July 24th to October 12th 2014
Phil Morrison, The Poet, 2012, Concrete.
Pairing a representation of the fragility of the human spirit with the strength and durability of materials associated with the construction industry, Heaven. Hunger. Heart., a solo-exhibition of work by long-time Prince George artist, Phil Morrison, explores, elucidates and draws out a profound understanding between these two disparate sides of life. Much of Morrison's work is made using concrete or white grout, the pale grey and sheer whites becoming nearly the only colour palette in the exhibition. While these materials are heavy and strong, he pieres them with holes, most notably text, and draws limbs out in long wavering lines that hang limply. Text, religion, life and love all come together as important themes running through the exhibition, while poetry and words written by Morrison himself, demonstrate his longing to delve into the profound nature of the human spirit and the ever present pain of love and loss.
An exhibition catalogue is available.
On October 2, 2014, Two Rivers Gallery hosted 3D Poetry, featuring Phil Morrision’s exhibition, Heaven. Hunger. Heart. Eight artists recited poems in response to Morrison’s sculptures, captivating the audience and creating a truly unique multi-dimensional experience within the Gallery space. Below are five of the original poems written in response to Morrison's art, along with an image of the sculpture that inspired the piece.
I left my hand in the Wind
By Ivy Chelsea
in response to the sculpture,"Container for Spiritual Ideas", by Phil Morrison
My right hand has held the handle of the first bike I rode when I was 5.
I touch the pine trees and picked huckleberries until my fingers were purple from the juices.
I slapped a girl in Kindergarten for call me a dirty injun.
I help my mother make a mess with flour to make yeast bread and bannock.
I gingerly held a saucer and drank sweet coffee as I waited for my family to awaken from drunken stupor.
I drove the truck home while my dad worked the peddles.
I ran through the hayfields and picked dandelions for home brew.
I held my mother’s hand as she promised me she would quit drinking.
I held my baby brothers when they were born.
I washed dishes and dried them.
Laughed and slapped my knee with my right hand until my tummy hurt.
Wiped tears from my eyes.
When I rode a steer in Lil Britches rodeo, I held my right elbow straight, turned out my toes and dug my heels and spurs into the bull rope.
I shift the gears of the tractor driving through our hayfield.
Grab the twine of the square bales of hay and throw them on the truck.
I shoot with a right handed hockey stick as I played on the Alkali Panthers.
I held the buckskin when I shot at crows with my slingshot.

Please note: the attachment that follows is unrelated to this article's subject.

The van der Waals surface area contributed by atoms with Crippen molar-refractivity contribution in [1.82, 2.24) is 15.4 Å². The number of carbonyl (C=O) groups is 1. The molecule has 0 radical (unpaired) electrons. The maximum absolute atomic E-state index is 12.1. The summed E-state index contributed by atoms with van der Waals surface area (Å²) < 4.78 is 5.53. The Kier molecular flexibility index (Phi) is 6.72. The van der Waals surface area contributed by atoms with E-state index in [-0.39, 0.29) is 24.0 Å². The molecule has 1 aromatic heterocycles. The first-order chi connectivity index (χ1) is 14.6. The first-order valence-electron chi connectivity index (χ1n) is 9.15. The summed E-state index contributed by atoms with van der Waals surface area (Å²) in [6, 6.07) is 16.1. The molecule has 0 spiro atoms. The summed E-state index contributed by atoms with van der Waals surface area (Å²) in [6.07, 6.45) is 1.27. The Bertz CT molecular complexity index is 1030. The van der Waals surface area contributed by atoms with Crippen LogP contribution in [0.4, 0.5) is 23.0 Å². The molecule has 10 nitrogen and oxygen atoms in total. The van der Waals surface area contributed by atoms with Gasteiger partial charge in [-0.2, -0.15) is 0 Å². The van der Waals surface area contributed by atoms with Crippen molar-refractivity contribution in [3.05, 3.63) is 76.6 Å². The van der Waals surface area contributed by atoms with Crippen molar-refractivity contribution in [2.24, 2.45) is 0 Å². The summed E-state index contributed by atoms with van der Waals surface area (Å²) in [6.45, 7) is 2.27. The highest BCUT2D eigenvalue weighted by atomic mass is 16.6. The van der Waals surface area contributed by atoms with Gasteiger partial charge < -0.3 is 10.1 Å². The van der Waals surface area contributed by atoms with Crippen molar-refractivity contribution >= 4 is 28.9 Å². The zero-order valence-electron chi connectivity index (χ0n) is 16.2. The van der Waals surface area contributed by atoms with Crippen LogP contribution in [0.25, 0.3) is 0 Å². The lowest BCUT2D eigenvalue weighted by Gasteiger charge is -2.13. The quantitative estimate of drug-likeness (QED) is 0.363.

My right hand pulled the trigger when I won at the reserve turkey shoot.
My right hand once housed a wedding ring which I have long thrown away.
My right hand held the tiny heads, tiny fingers and toes of my children and my grandchildren.
I paddled a canoe down the Fraser River.
I rock climbed and wiped the sweat from my brow.
I zippered up my sleeping bag at McBride Peak when it was -25 C.
I held my best friend’s hand as she told me she was living with pancreatic cancer.
And when I was sixteen, I held my lil brother’s hand praying that he would squeeze back.
8 weeks ago, I left my right hand in the wind…I had to learn how to use and acknowledge my left!
I drum with my husband…LOL
By KD Darcy Taylor, 2014
in response to the sculpture bearing the same title, by Phil Morrison
There are so many stories untold, experience and feelings
secreted away from the public eye, treasures we hold that
brand hot, wounds sealed with salt to stop our light
from bleeding out
but from across the room, a shining magnet I can’t resist
a white sunrise in pearl, cream, ivory, clear as ice
particles on a -30 day without clouds—I am
captivated, wordlessly enslaved
Because women are the weaker sex
Because I was born on the poor side of town
She begs brightly in her nakedness, and my hand
rises without hesitation to trace her hip, the smiling
curve of her buttock, the length of her relaxed hamstring
and back UP. The absence of defensive language
a cacophony expanding off her like the perfume
of a thousand gardenias
because She is a teeming porcelain vase of poems
because it’s cheaper to hire a woman for the job
She doesn’t polish her words, instead chisels them
raw, into the scaffold on which she lives and dies
all her mysteries, culture and oppressions etched
onto the inside of her ribcage, skeletized, the bold
light of each syllable visible only through
plugged portals created by overworked and tense
shoulders, overtouched and betrayed hips
Because what happens behind closed doors is nobody else’s business
Because dreamers cannot be tamed
Sequestered stanzas harden into diamonds stronger
than my will to behave, and my manners falter despite being a
woman, despite being an empathetic sister understanding
of her prone position, and so I reach—
like so many others, try to touch that trickle of
Fragrance, try to capture the essence of those hidden lines
nothing to slap my hand away, no dagger to cut off my assault
Because all the world’s a stage
Because she asked for it
Her secret sonnet rises invisibly, a heady scent
between us, curling into my subconscious like papal
smoke, velvet-tipped lines bruising my own soft petals
Yet my hands linger, palms becoming ears as she peels back
the rules of my religion, screams my quiet turnings-away
whitewashes all my neon needs, and I realize
that privilege is White
Because beauty is defined by the beholder
Because leading a horse to water is the easy part
Though she hides her true face in average and mediocre
within our encounter she sighs a concrete message which
reaches through me and wraps around my spine, smooth
as eggshells, the delicate pinging of my chisel
barely audible as it begins to work
She sighs: if you have a dozen of any one beautiful
thing, a dozen beautiful poems, a dozen beautiful talents
a dozen beautiful gardenias, a dozen burning embers of
Hope and Promise… promise to only ever sell but 10, she says
keep two of every dozen back for the Self, hide some words